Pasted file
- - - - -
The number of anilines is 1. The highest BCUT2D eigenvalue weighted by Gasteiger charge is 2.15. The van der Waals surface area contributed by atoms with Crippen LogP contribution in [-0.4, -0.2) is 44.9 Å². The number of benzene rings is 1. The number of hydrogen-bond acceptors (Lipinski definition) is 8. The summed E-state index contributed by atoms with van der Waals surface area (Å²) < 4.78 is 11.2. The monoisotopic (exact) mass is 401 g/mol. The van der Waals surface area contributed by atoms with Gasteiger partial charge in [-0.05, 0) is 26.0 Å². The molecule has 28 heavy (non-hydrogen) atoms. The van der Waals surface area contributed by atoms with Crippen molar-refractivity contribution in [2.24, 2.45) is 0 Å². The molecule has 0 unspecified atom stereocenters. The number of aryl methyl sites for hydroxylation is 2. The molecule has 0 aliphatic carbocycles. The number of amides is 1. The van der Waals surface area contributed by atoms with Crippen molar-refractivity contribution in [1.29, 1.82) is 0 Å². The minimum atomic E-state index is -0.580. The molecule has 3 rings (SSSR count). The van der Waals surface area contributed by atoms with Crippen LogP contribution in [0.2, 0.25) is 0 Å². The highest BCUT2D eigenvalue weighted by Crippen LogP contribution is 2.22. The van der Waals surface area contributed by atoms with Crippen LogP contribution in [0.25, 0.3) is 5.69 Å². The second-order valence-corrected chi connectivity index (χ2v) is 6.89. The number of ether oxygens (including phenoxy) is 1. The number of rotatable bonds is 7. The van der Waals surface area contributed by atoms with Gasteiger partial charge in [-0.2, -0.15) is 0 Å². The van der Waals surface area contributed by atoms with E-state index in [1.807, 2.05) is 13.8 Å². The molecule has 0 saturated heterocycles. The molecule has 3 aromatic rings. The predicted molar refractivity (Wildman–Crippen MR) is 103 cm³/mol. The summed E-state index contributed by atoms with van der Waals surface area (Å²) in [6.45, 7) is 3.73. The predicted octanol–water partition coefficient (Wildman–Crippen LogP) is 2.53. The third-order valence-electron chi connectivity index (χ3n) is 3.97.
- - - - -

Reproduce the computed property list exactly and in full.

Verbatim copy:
The number of anilines is 1. The highest BCUT2D eigenvalue weighted by Gasteiger charge is 2.15. The van der Waals surface area contributed by atoms with Crippen LogP contribution in [-0.4, -0.2) is 44.9 Å². The number of benzene rings is 1. The number of hydrogen-bond acceptors (Lipinski definition) is 8. The summed E-state index contributed by atoms with van der Waals surface area (Å²) < 4.78 is 11.2. The monoisotopic (exact) mass is 401 g/mol. The van der Waals surface area contributed by atoms with Gasteiger partial charge in [-0.05, 0) is 26.0 Å². The molecule has 28 heavy (non-hydrogen) atoms. The van der Waals surface area contributed by atoms with Crippen molar-refractivity contribution in [2.24, 2.45) is 0 Å². The molecule has 0 unspecified atom stereocenters. The number of aryl methyl sites for hydroxylation is 2. The molecule has 0 aliphatic carbocycles. The number of amides is 1. The van der Waals surface area contributed by atoms with Crippen molar-refractivity contribution in [1.29, 1.82) is 0 Å². The minimum atomic E-state index is -0.580. The molecule has 3 rings (SSSR count). The van der Waals surface area contributed by atoms with Crippen LogP contribution in [0.2, 0.25) is 0 Å². The highest BCUT2D eigenvalue weighted by Crippen LogP contribution is 2.22. The van der Waals surface area contributed by atoms with Crippen LogP contribution in [0.25, 0.3) is 5.69 Å². The second-order valence-corrected chi connectivity index (χ2v) is 6.89. The number of ether oxygens (including phenoxy) is 1. The number of rotatable bonds is 7. The van der Waals surface area contributed by atoms with Gasteiger partial charge in [-0.2, -0.15) is 0 Å². The van der Waals surface area contributed by atoms with E-state index in [1.807, 2.05) is 13.8 Å². The molecule has 0 saturated heterocycles. The molecule has 3 aromatic rings. The predicted molar refractivity (Wildman–Crippen MR) is 103 cm³/mol. The summed E-state index contributed by atoms with van der Waals surface area (Å²) in [6.45, 7) is 3.73. The predicted octanol–water partition coefficient (Wildman–Crippen LogP) is 2.53. The third-order valence-electron chi connectivity index (χ3n) is 3.97.